After having two of my daughters diagnosed with IBD, I have learned that sometimes it’s just not possible.
Abby is a typical 18 year old girl, her days consist of going to school, texting with friends, posting pictures and all of the things teenage girls do. She loves to sing, dance, and is a straight A student. By looking at or talking with her you would never know she has been living with Crohn’s disease for almost 14 years. In early 2003, at age 4, she started experiencing bloody stools, stomach pain and was frequently waking up at night to use the restroom. We went back and forth with our Pediatrician for about 8 months until he recommended we see a GI Specialist. After many tests and a colonoscopy, Abby was diagnosed with Crohn’s disease.
We were in shock. What was Crohn’s? How did she get it? How do we tell a 4 year old girl she has a chronic disease?Once we had a diagnosis for Abby, it was tough to find a medicine that worked for her because many of them were not made for a young child to take. We tried repackaging them in smaller pills, hiding them in various foods and just about anything to get her to take them. Finally in the spring of 2004, the medication started working. Abby never complains about living with a chronic illness. She doesn’t love having to get colonoscopies or infusions, but has accepted it as part of her life.
In 2012, I found Team Challenge and decided to run a half marathon in honor of Abby. My sister in law, Emily, joined me and it was such a positive experience for the entire family that we ran again in 2013. We met so many other people that had been affected by IBD, and the support of our Team Challenge family would prove to be helpful in the years to come.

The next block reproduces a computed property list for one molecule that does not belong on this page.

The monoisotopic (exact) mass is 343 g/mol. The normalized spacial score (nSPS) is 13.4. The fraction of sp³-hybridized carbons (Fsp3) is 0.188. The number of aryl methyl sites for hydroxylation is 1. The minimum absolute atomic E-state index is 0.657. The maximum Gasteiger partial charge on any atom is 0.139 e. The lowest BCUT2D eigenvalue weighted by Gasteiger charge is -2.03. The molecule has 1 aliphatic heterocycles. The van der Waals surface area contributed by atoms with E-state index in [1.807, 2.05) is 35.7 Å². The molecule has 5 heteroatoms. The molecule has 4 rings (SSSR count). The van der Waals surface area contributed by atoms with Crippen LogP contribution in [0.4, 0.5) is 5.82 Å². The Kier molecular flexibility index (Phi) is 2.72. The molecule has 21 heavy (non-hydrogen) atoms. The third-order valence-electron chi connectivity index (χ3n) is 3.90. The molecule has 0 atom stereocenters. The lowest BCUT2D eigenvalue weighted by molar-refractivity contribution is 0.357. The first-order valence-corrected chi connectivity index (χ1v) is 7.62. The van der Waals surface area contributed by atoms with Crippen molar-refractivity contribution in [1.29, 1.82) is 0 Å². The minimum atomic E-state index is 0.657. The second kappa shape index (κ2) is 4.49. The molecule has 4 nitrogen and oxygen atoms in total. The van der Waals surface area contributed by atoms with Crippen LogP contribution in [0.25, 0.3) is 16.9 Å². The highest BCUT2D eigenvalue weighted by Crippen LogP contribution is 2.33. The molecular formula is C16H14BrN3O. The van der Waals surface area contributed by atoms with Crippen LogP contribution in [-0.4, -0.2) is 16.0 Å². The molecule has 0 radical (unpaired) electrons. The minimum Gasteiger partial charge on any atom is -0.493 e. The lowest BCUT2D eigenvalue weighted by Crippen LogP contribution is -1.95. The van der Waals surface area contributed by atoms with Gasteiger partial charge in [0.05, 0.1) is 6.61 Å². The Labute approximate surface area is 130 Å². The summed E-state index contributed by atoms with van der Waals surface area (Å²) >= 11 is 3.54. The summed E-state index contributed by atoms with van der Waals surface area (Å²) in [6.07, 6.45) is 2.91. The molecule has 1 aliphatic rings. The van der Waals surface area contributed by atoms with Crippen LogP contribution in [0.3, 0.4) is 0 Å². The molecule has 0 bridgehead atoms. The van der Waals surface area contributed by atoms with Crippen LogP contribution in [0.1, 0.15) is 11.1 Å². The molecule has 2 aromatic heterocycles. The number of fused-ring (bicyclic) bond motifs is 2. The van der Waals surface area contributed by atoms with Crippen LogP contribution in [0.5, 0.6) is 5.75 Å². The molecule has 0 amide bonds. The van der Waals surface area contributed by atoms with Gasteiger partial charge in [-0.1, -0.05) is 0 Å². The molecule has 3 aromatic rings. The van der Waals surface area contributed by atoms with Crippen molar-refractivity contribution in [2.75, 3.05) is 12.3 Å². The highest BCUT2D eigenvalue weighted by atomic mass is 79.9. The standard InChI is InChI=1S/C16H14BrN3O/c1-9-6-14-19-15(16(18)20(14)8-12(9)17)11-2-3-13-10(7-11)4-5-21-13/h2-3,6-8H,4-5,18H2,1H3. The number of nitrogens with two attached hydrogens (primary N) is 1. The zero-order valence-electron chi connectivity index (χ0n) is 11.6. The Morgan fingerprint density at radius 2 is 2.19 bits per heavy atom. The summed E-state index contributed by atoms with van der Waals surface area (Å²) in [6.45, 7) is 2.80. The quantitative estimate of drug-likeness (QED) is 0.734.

Our journey with IBD took another turn when, at the beginning of 2015, my oldest daughter Ashley began having similar symptoms to Abby’s. We went through the same sense of shock as we learned that, like Abby, Ashley had Crohn’s Disease. Ashley went through a rough 18 months of testing, including new medicine which helped, but caused horrible side effects.
Fortunately, both girls are now doing well with the help of medications that were developed in part due to funding by the Crohn’s & Colitis Foundation, and programs like Team Challenge. This is why Emily and I decided to run again this past winter. Abby and Ashley are our inspiration, and while we’re thankful that they’re doing well currently, we don’t want any other families to have to endure what ours has gone through.
We’ll continue to fight until there is a cure!
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